<>CBT: If you consult a psychotherapist for cognitive behavioral therapy (CBT), your treatment may include stress management, behavioral adaptation, education, and relaxation techniques. CBT can lessen the intensity of back pain, change perceptions about levels of pain and disability, and even lift depression. The NIH considers CBT useful for relieving low back pain, citing studies that show CBT to be superior to routine care and placebo.
<>Get some exercise. You may be tempted to stay in bed when your back acts up, but exercise and activity can actually help you heal faster and reduce pain. A study of 240 men and women found that regular exercise reduced pain by 28 percent and disability by 36 percent. Low impact, moderate intensity exercise is the safest option. Avoid movements that trigger pain or require excessive jumping or squatting, which can exacerbate injuries. Take two to three minutes at the end of your workout to stretch your back thoroughly. Lie flat on your back and hug your knees to release any tension that developed during your workout.
<>If your purse or briefcase tips the scales at more than 10% of your weight, it’s too heavy. And you need to carry it right. Your best bet is a model with a long strap that lets you position it across your chest like a messenger bag. Our pick: the Ellington Leather Moroccan Shoulder Bag ($169.90). Can’t part with your shorter-strapped number? Switch shoulders every 20 minutes.
<>Joint Replacement Surgery Bursitis Fibromyalgia Fibrous Dysplasia Growth Plate Injuries Marfan Syndrome Osteogenesis Imperfecta Osteonecrosis Osteopetrosis Osteoporosis Paget’s Disease of Bone Scoliosis Spinal Stenosis Tendinitis Sports Injuries Sports Injuries in Youth: A Guide for Parents Sprains and Strains Back Pain Shoulder Problems Knee Problems Hip Replacement Surgery
<>Before you dive into the best exercises for lower back pain, it’s important to understand that there are a multitude of reasons why an individual would experience muscle soreness. In the case of this article, we’ll focus on the most common one: sitting. Over time, prolonged periods of sitting can manipulate our posture, resulting in specific muscles becoming weaker.
<>Practice yoga. Holding downward dog for five to ten seconds can help stretch your back muscles. This motion reduces pressure that can build up in the lower spine and cause pain. Remember to also tilt the pelvis under to avoid any further lower back strain. Pigeon pose is another great posture for backaches. Hip muscles can quickly become tight and shift strain to the back. Stretching out hip flexors and extensors can alleviate back pressure and pain.
<>To improve your workstation, position your computer monitor at eye level, at least 20 inches away from your face. Invest in a comfortable chair with armrests and good lower back support. Keep your head and neck in line with your torso, your shoulders relaxed. While you work, keep elbows close to your body, and your forearms and wrists parallel to the floor.
<>Most acute low back pain fades steadily — up to 90% of it, for uncomplicated cases.14 So does a lot of so-called “chronic” low back pain!15 But when you don’t recover, many of the therapeutic options — things like surgery for a herniated disc — cause anxiety that is unnecessary and harmful. The purpose of this tutorial is to review and expand the options.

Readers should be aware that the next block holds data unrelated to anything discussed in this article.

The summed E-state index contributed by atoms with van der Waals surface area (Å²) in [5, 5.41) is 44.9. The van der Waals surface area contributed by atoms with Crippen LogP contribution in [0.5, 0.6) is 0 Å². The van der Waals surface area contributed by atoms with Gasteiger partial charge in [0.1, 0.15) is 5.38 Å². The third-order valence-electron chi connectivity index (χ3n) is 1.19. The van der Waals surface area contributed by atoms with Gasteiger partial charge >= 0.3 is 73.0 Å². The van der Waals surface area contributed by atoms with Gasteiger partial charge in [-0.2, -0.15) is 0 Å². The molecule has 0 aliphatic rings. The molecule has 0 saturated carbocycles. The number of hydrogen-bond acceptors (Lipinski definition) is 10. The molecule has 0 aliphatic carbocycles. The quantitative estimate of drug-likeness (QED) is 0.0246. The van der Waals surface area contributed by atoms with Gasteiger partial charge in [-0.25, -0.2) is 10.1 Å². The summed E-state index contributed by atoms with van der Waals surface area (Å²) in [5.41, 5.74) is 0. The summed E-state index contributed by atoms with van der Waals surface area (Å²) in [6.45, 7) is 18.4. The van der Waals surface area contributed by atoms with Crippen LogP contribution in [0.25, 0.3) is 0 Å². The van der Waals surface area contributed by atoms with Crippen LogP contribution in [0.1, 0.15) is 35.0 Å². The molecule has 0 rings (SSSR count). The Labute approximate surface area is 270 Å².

<>It is very common for your hamstring muscles, which are found on the back of your legs, to be very tight when you experience lower back pain. For this reason it is recommended to stretch them out. You can see a great stretch for the hamstrings below. To carry out this exercise, lie on your back with both feet on the floor and knees raised up. Loop a towel under the ball of one foot. Straighten your knee and slowly pull back on the towel. You should feel a gentle stretch down the back of your leg, try not to overdo it. Hold for 20 to 30 seconds. Repeat two times for each leg.
<>Evidence from the small number of placebo-controlled trials does not support the use of transcutaneous electrical nerve stimulation in the routine management of chronic low back pain.36 Evidence from single lower quality trials is insufficient to accurately judge efficacy of transcutaneous electrical nerve stimulation versus other interventions for chronic low back pain or acute low back pain.10
<>CBT: If you consult a psychotherapist for cognitive behavioral therapy (CBT), your treatment may include stress management, behavioral adaptation, education, and relaxation techniques. CBT can lessen the intensity of back pain, change perceptions about levels of pain and disability, and even lift depression. The NIH considers CBT useful for relieving low back pain, citing studies that show CBT to be superior to routine care and placebo.
<>A: It's possible, but very unlikely, that you have arthritis of the spine, but the most common cause of acute low back pain in people your age is back strain. This condition is caused by strain to the muscles or ligaments supporting the spine or a herniation of the lumbar disks (cartilage pads that cushion the vertebrae). It is not always possible to differentiate between the two causes, nor is it necessary. In the vast majority of cases, the pain improves and subsides over several weeks.